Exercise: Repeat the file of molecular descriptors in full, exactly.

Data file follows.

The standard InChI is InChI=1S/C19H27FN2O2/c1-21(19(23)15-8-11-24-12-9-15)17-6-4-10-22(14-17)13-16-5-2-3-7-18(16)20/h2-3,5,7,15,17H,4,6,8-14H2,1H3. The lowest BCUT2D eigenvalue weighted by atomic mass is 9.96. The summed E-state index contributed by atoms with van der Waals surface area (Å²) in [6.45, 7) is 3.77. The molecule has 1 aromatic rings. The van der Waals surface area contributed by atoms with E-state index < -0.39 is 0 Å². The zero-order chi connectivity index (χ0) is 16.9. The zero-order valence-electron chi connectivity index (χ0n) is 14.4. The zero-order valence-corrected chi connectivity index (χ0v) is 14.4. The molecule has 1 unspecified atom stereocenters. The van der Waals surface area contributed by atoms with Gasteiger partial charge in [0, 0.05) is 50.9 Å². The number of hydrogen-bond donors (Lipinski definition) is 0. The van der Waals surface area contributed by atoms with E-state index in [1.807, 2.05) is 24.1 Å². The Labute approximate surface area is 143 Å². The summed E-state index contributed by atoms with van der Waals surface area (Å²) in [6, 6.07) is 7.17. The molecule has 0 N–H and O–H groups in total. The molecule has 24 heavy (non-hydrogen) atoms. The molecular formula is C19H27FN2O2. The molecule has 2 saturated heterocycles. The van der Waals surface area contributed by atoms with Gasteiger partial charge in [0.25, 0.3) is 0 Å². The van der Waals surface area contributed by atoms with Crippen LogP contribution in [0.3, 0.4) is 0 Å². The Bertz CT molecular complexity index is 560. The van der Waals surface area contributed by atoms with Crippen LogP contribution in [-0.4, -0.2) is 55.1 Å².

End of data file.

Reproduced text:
The standard InChI is InChI=1S/C19H27FN2O2/c1-21(19(23)15-8-11-24-12-9-15)17-6-4-10-22(14-17)13-16-5-2-3-7-18(16)20/h2-3,5,7,15,17H,4,6,8-14H2,1H3. The lowest BCUT2D eigenvalue weighted by atomic mass is 9.96. The summed E-state index contributed by atoms with van der Waals surface area (Å²) in [6.45, 7) is 3.77. The molecule has 1 aromatic rings. The van der Waals surface area contributed by atoms with E-state index < -0.39 is 0 Å². The zero-order chi connectivity index (χ0) is 16.9. The zero-order valence-electron chi connectivity index (χ0n) is 14.4. The zero-order valence-corrected chi connectivity index (χ0v) is 14.4. The molecule has 1 unspecified atom stereocenters. The van der Waals surface area contributed by atoms with Gasteiger partial charge in [0, 0.05) is 50.9 Å². The number of hydrogen-bond donors (Lipinski definition) is 0. The van der Waals surface area contributed by atoms with E-state index in [1.807, 2.05) is 24.1 Å². The Labute approximate surface area is 143 Å². The summed E-state index contributed by atoms with van der Waals surface area (Å²) in [6, 6.07) is 7.17. The molecule has 0 N–H and O–H groups in total. The molecule has 24 heavy (non-hydrogen) atoms. The molecular formula is C19H27FN2O2. The molecule has 2 saturated heterocycles. The van der Waals surface area contributed by atoms with Gasteiger partial charge in [0.25, 0.3) is 0 Å². The van der Waals surface area contributed by atoms with Crippen LogP contribution in [0.3, 0.4) is 0 Å². The Bertz CT molecular complexity index is 560. The van der Waals surface area contributed by atoms with Crippen LogP contribution in [-0.4, -0.2) is 55.1 Å².